Joseph Mitlof created this shrine to the Underground Railroad in Nyack in 2004. As founder of the Historic Underground Railroad Society, Mitlof has been the driving force behind three historic markers situated along the path of the Nyack Brook that commemorate what some have called the first civil rights movement in America. For Mitlof, the telling of the story of the Underground Railroad is not just an effort to preserve buildings and erect plaques, but an opportunity to celebrate an event that he believes “epitomizes the concept of people helping other people.”
A shroud of secrecy surrounded the actions of the men and women who provided aid to escaping slaves before 1863 when slavery was abolished. It was the notorious clandestine nature of the network of safe houses called stations that made me stop in my tracks when I saw the words Underground Railroad in large black letters on the side of Mitlof’s structure. The shockingly incongruent signage had served its purpose. I was reminded that Nyack was an important stop on the route that escaping slaves took to reach freedom in Canada. And my appetite had been whetted to learn more.
Slavery was abolished in 1827 in New York State. According to noted historian Carl Nordstrum, there was a substantial free black community in Nyack by 1850. Arriving in Rockland County should have been the equivalent of reaching the Promised Land for fleeing bondsmen. However, aiding an escaping slave was a crime on either side of the Mason Dixon line. Passed in 1793 and expanded in 1850, the Fugitive Slave Act allowed bounty hunters called “blackbirders” to roam the country seizing people of color for return to the South regardless of whether they had been indentured.
It is widely held that Nyack was the mid point between two locations on the Underground Railroad: Jersey City, 39 miles to our south and Newburg 40 miles to our north. In a contemporary account of the secret sanctuary movement published in 1886, Dr. Frank B. Green confirmed Nyack as a stop on the Underground Railroad. He also mentions names of families who were known to be involved in the clandestine activity, including the Hesdras and the Towts.
The first marker that Mitlof helped erect was unveiled on Presidents’ Day in 2002. Mitlof convinced the American Legion to fund the project on the site of the Hesdra house in his capacity as the group’s historian. The home of freed slave Cynthia Hesdra and her husband Edward stood at the corner of Route 59 and 9W and was destroyed by order of the Urban Renewal Agency of Nyack in 1977, despite the objections of the Historical Society of the Nyacks and Village Trustee Noel Oursler.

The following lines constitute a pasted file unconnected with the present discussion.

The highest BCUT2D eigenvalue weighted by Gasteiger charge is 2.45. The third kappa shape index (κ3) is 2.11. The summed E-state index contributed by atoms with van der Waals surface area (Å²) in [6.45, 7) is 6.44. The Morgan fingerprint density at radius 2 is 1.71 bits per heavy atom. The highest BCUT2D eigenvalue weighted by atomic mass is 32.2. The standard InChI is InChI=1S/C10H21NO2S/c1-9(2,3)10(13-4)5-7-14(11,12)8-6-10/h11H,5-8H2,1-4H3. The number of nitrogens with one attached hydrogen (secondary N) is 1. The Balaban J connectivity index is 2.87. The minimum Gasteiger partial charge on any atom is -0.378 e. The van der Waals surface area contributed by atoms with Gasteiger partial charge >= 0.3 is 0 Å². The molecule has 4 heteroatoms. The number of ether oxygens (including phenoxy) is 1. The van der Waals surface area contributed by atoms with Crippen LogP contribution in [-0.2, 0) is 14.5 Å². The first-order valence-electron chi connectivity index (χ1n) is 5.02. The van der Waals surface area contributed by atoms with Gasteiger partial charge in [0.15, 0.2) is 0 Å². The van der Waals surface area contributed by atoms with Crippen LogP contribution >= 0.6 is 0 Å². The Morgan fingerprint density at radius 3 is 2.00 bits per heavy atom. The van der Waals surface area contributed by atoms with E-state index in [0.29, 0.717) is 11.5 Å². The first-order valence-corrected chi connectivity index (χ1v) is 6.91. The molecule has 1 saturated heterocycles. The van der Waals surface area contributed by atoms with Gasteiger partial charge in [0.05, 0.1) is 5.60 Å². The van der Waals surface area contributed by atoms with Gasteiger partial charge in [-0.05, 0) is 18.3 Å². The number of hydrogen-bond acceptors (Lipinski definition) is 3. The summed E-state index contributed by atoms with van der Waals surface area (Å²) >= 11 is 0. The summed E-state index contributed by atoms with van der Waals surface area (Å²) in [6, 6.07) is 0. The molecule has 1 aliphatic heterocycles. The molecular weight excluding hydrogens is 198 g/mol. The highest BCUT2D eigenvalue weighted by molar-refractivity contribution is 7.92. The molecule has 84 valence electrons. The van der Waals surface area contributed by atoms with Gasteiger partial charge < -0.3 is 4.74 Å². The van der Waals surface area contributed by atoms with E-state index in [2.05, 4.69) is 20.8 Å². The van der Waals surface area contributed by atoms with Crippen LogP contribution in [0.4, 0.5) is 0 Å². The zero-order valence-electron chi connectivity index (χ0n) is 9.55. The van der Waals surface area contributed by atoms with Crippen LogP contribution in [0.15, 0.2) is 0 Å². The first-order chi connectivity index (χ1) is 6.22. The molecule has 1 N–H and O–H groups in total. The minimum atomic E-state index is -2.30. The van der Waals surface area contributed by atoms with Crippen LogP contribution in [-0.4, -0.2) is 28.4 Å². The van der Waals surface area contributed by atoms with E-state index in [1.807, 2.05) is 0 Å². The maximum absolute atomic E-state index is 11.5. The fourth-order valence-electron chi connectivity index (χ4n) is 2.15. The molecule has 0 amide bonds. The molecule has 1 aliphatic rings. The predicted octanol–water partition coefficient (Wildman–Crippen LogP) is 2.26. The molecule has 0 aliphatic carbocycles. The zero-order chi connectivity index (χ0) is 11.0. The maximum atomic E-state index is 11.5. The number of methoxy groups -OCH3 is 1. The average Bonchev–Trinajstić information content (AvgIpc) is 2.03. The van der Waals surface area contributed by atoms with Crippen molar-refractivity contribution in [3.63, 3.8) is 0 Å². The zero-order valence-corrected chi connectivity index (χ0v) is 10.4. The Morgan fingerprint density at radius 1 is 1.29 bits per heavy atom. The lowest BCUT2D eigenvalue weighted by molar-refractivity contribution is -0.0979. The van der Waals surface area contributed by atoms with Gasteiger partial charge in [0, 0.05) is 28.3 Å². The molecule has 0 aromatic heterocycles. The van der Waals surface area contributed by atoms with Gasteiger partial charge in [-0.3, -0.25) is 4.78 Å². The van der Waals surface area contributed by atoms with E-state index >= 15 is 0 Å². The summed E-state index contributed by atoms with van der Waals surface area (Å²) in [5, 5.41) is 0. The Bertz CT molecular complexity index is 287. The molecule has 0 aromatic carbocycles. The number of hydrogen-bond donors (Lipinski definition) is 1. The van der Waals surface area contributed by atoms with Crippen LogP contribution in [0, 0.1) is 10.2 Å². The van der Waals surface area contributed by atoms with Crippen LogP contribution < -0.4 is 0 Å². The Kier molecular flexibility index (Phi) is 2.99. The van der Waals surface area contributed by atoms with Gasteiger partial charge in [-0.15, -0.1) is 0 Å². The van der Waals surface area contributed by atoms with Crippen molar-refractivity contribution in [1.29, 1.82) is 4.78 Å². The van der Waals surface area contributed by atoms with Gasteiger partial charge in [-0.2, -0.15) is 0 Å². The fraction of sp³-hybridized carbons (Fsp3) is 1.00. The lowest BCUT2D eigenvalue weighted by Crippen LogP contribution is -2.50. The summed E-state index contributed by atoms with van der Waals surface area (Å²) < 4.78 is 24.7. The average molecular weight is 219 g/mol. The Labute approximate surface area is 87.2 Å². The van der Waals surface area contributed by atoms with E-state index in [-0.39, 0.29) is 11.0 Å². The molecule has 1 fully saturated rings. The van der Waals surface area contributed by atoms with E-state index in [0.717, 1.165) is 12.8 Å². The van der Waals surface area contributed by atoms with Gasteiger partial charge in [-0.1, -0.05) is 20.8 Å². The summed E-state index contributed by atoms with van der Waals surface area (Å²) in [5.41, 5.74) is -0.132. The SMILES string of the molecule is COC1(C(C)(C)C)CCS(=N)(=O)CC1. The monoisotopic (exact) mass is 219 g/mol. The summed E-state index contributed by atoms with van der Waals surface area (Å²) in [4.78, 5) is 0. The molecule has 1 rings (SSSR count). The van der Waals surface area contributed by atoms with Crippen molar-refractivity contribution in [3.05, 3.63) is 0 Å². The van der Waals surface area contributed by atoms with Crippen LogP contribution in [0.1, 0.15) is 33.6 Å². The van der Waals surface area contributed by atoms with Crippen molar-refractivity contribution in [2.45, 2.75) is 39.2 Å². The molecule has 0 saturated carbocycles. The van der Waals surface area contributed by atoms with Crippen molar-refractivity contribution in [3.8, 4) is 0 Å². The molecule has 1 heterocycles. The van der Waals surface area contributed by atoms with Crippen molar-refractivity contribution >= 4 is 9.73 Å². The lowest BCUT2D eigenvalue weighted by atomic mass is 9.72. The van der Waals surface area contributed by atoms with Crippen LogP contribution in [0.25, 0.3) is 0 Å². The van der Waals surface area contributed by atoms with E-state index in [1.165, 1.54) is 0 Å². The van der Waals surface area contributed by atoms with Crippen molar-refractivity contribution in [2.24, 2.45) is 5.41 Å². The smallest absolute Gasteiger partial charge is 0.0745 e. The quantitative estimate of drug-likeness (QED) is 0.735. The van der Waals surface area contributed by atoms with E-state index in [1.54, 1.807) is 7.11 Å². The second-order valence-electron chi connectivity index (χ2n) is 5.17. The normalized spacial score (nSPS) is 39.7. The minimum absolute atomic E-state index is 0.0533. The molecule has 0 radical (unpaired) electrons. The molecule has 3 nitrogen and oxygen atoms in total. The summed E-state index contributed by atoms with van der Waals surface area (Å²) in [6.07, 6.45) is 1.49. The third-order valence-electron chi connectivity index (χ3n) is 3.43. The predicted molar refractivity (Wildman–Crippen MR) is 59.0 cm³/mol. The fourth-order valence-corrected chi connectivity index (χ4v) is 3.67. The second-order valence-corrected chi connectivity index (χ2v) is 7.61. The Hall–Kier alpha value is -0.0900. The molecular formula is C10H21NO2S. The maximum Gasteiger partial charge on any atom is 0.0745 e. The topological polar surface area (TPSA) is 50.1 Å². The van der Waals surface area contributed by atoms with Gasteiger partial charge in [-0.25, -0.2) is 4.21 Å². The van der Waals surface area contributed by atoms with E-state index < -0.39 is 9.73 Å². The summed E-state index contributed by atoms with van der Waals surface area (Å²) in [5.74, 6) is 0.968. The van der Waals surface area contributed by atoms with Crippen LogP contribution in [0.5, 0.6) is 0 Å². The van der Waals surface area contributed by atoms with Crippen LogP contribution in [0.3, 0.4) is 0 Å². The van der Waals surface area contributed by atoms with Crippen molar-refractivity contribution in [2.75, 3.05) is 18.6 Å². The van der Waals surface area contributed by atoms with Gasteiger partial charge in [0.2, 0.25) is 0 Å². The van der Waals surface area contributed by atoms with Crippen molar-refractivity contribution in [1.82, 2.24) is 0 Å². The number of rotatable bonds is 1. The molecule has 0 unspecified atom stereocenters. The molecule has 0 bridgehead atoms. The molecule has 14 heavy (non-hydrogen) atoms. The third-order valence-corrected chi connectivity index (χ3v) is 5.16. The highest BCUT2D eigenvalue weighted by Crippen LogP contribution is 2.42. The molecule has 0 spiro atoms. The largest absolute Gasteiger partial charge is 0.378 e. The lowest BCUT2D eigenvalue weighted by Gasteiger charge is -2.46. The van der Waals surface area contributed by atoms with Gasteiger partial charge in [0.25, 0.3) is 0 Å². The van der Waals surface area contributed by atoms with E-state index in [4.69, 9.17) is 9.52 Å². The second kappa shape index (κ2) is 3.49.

If you extend the chain of markers that Mitlof has started to the east and west, you could create a compelling black history trail through Nyack.
- First stop: Mount Moor cemetery, the segregated black burial ground that has been overrun by the Palisades’ Mall,
- Second stop: the Hesdra House, where local historian Dr. Lori Martin has recently shined a spot light on the contributions of Cynthia Hesdra,
- Third stop: St. Philips AME Zion Church, founded by Harriet Tubman and Fredrick Douglass contemporary John W. Towt,
- Last stop: the John Green House, home of a 19th century figure that owned slaves.
The added poetic justice of this route is that it almost perfectly follows the path through our community that escaping slaves took to reach freedom.
Giles R. Wright, the official black historian of the State of New Jersey, relies on five criteria for verifying an Underground Railroad site: the age of the building, its location, the ownership during the years the Underground Railroad was operating, oral history and the rare written document. Mitlof does not suggest that his converted garage, which is located in a parking lot between Catherine Street and Main Street just below Midland Avenue, is an actual Underground Railroad location. However, his placement of markers seem to meet the Giles Wright test: near the Hesdra house, St. Philip’s, the church founded by abolitionist John W. Towt, and along the route of the Nyack Brook, which was used as a landmark for escaping slaves.
Mitlof, who is white, describes himself as a child of the 60′s who watched as the nation went up in flames during the unrest that followed the assassinations of Robert Kennedy and Rev. Dr. Martin Luther King Jr. He fears that the combustible material of racial discord still clutters the public square. For Mitlof, the Underground Railroad symbolizes a period in our history when blacks and whites came together to overcome a seemingly insurmountable injustice.
By elevating the section of the underground railroad that ran through Nyack, as Mitlof and other local scholars are attempting to do, we can give people another reason to consider Nyack a unique and historically significant destination. More importantly, embracing this period of history honors those nameless souls who passed through our village in the ultimate pursuit of life, liberty and happiness and those who lived here and bravely risked everything to see that the greater good be done.
Joseph Mitlof would like to expand his shrine into a proper exhibition space to introduce school children to the history of the Underground Railroad movement. If you are interested in helping, contact Mr. Mitlof at firstname.lastname@example.org.
For more information on the period visit the National Underground Railroad Freedom Center.
Special thanks to Brian Jennings, the Librarian Supervisor at the Nyack Library and Dr. Lori Martin, author of the Ex-Slave’s Fortune: The Story of Cynthia Hesdra.
Bill Batson, an artist, writer and activist draws sketches and writes essays curbside in Nyack, NY. “Nyack Sketch Log: The Underground Railroad” ©2012, Bill Batson.by